Gen. Gus Perna, COO, Operation Warp Speed, speaks during an OWS briefing on Monday, Dec. 14.

Most nursing homes who opted into the federal COVID-19 vaccine program are likely to receive their first doses starting early next week. 

Executives for CVS Health and Walgreens, which are leading the vaccine partnership program, each said that even though the companies are expecting to receive shipments of the Pfizer-BionNTech COVID-19 vaccine this week, both plan to start administering doses on Dec. 21. 

Consent still needed 

CVS Health Senior Vice President Chris Cox told Reuters that federal officials said the companies should use the time in between receiving the shipments and administering the medication to review all available documentation about the shot, and obtain waivers from nursing home residents and their families so they can receive the shot.

Rick Gates, senior vice president of pharmacy at healthcare at Walgreens, added that the move also allows its staff to better understand the vaccine’s side effects so they can better counsel patients and reduce any skepticism. 

“It’s going to also help us from an education perspective because there are a lot saying that they may not get the vaccine,” Gates told CNBC. “The more [information] we have from a practical application perspective, then we can educate more broadly on the safety protocols that we’re seeing with the vaccines, as well as expand into larger populations.” 

Gen. Gus Perna, COO, Operation Warp
Speed, speaks during an OWS briefing
on Monday, Dec. 14.

Operation Warp Speed’s Chief Operating Officer Gen. Gustave Perna explained during a call with reporters Monday that “many tasks have to be achieved before you can actually walk [through] the door.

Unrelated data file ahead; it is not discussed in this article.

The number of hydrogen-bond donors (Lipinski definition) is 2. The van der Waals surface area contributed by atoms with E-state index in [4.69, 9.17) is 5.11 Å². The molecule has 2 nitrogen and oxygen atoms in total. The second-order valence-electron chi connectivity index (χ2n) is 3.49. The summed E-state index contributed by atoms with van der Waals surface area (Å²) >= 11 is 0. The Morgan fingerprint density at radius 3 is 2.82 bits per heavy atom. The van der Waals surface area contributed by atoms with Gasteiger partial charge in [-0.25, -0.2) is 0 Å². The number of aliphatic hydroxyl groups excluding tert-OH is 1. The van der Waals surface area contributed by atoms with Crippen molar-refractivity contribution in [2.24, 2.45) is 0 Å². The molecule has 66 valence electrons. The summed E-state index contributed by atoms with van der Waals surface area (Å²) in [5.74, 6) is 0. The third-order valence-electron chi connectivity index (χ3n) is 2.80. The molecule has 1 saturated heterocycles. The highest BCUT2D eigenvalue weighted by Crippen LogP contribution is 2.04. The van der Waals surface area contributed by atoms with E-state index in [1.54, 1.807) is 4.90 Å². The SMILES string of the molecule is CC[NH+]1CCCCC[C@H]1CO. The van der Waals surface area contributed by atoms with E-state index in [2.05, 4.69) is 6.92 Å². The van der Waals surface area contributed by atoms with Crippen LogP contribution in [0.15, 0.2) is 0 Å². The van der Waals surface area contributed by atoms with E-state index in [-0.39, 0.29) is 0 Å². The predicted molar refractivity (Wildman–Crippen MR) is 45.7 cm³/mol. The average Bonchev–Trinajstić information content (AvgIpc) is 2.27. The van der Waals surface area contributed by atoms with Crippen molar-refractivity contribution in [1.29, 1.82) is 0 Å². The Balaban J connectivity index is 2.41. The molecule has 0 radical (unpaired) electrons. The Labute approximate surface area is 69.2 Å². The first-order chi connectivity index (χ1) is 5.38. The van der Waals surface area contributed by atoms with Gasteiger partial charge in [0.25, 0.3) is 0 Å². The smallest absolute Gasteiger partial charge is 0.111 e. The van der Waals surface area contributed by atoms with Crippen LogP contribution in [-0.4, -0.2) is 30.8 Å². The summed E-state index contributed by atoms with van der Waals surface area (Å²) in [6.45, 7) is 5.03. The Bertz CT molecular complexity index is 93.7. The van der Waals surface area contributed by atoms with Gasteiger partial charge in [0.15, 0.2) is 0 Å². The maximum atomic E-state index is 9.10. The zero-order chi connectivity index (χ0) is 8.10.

“You have to work through and make sure there’s actually locations within the facilities to do it. You have to make sure that all the patients have a signed consent. We have to ensure we have the right number of vaccines available to go into each of the facilities so that we’re not going back and forth,” he said. 

“We have to ensure that not only the elderly but the staff can be inoculated at the same time, so we close the bubble on each facility,” Perna added.

Scaled vaccination program 

Healthcare workers at hospitals around the country started receiving the first shots Monday, with more expected throughout the week as shipments arrive Federal officials had hoped to begin the vaccination process at long-term care facilities within 48 hours after a vaccine received federal approval.

“Allocations for vaccines went out to the states’ [designated] locations … and they are identifying in those populations [of healthcare workers and long-term care facility residents] who [will get the shots] first,” Perna said. “We know that several states are already established and going into long-term healthcare facilities this week.” 

Perna also noted that the federal government, in partnership with CVS and Walgreens, will be doing a “scaled” start to its vaccine program at long-term care facilities in four states this week. He did not identify which four states were ready to begin the vaccination program at long-term care facilities. 

Vaccinations can also start sooner for long-term care facilities not included in the scaled start this week, according to Health and Human Services Secretary Alex Azar. 

“There’s no prohibition on distributing and vaccinating sooner. In fact, we encourage it sooner if Walgreens, CVS, [and Managed Health Care Associates] are ready to go faster. As the general said, we expect to see nursing home vaccinations this week,” Azar said. 

He added, “Literally by next week these pharmacy chains should have the ability to execute vaccination programs daily in thousands of long-term care and assisted living facilities and progress quite rapidly.”